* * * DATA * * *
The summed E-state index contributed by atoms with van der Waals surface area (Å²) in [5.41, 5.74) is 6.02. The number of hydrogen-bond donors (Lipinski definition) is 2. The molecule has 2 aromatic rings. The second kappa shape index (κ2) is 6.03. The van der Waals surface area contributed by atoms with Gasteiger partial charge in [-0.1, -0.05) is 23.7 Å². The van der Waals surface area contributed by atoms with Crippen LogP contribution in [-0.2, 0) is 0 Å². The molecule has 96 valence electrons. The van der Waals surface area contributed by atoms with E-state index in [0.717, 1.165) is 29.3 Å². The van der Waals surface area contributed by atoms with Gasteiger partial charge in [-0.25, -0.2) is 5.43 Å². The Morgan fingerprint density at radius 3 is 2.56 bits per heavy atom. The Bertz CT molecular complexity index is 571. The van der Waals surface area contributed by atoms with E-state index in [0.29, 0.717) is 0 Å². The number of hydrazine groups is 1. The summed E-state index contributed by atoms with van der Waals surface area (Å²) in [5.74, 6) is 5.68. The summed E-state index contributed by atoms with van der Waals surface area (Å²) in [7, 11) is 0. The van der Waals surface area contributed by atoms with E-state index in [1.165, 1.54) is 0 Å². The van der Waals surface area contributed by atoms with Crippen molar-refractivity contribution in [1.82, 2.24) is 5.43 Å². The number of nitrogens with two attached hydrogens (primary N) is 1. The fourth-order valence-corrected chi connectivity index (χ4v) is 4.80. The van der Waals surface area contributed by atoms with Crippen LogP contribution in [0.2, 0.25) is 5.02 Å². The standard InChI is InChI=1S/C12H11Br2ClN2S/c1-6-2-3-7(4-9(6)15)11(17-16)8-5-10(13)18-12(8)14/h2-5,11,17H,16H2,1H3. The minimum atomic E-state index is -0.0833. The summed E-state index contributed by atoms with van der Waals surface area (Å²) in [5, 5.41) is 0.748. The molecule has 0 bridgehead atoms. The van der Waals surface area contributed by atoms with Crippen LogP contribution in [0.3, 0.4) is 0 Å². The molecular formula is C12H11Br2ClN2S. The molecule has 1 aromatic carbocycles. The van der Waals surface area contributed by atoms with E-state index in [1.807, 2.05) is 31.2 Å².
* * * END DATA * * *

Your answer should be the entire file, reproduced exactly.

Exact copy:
The summed E-state index contributed by atoms with van der Waals surface area (Å²) in [5.41, 5.74) is 6.02. The number of hydrogen-bond donors (Lipinski definition) is 2. The molecule has 2 aromatic rings. The second kappa shape index (κ2) is 6.03. The van der Waals surface area contributed by atoms with Gasteiger partial charge in [-0.1, -0.05) is 23.7 Å². The van der Waals surface area contributed by atoms with Crippen LogP contribution in [-0.2, 0) is 0 Å². The molecule has 96 valence electrons. The van der Waals surface area contributed by atoms with E-state index in [0.717, 1.165) is 29.3 Å². The van der Waals surface area contributed by atoms with Gasteiger partial charge in [-0.25, -0.2) is 5.43 Å². The Morgan fingerprint density at radius 3 is 2.56 bits per heavy atom. The Bertz CT molecular complexity index is 571. The van der Waals surface area contributed by atoms with E-state index in [0.29, 0.717) is 0 Å². The number of hydrazine groups is 1. The summed E-state index contributed by atoms with van der Waals surface area (Å²) in [5.74, 6) is 5.68. The summed E-state index contributed by atoms with van der Waals surface area (Å²) in [7, 11) is 0. The van der Waals surface area contributed by atoms with E-state index in [1.165, 1.54) is 0 Å². The van der Waals surface area contributed by atoms with Crippen molar-refractivity contribution in [1.82, 2.24) is 5.43 Å². The number of nitrogens with two attached hydrogens (primary N) is 1. The fourth-order valence-corrected chi connectivity index (χ4v) is 4.80. The van der Waals surface area contributed by atoms with Crippen LogP contribution in [0.2, 0.25) is 5.02 Å². The standard InChI is InChI=1S/C12H11Br2ClN2S/c1-6-2-3-7(4-9(6)15)11(17-16)8-5-10(13)18-12(8)14/h2-5,11,17H,16H2,1H3. The minimum atomic E-state index is -0.0833. The summed E-state index contributed by atoms with van der Waals surface area (Å²) in [5, 5.41) is 0.748. The molecule has 0 bridgehead atoms. The van der Waals surface area contributed by atoms with Crippen LogP contribution in [0.3, 0.4) is 0 Å². The molecular formula is C12H11Br2ClN2S. The molecule has 1 aromatic carbocycles. The van der Waals surface area contributed by atoms with E-state index in [1.807, 2.05) is 31.2 Å².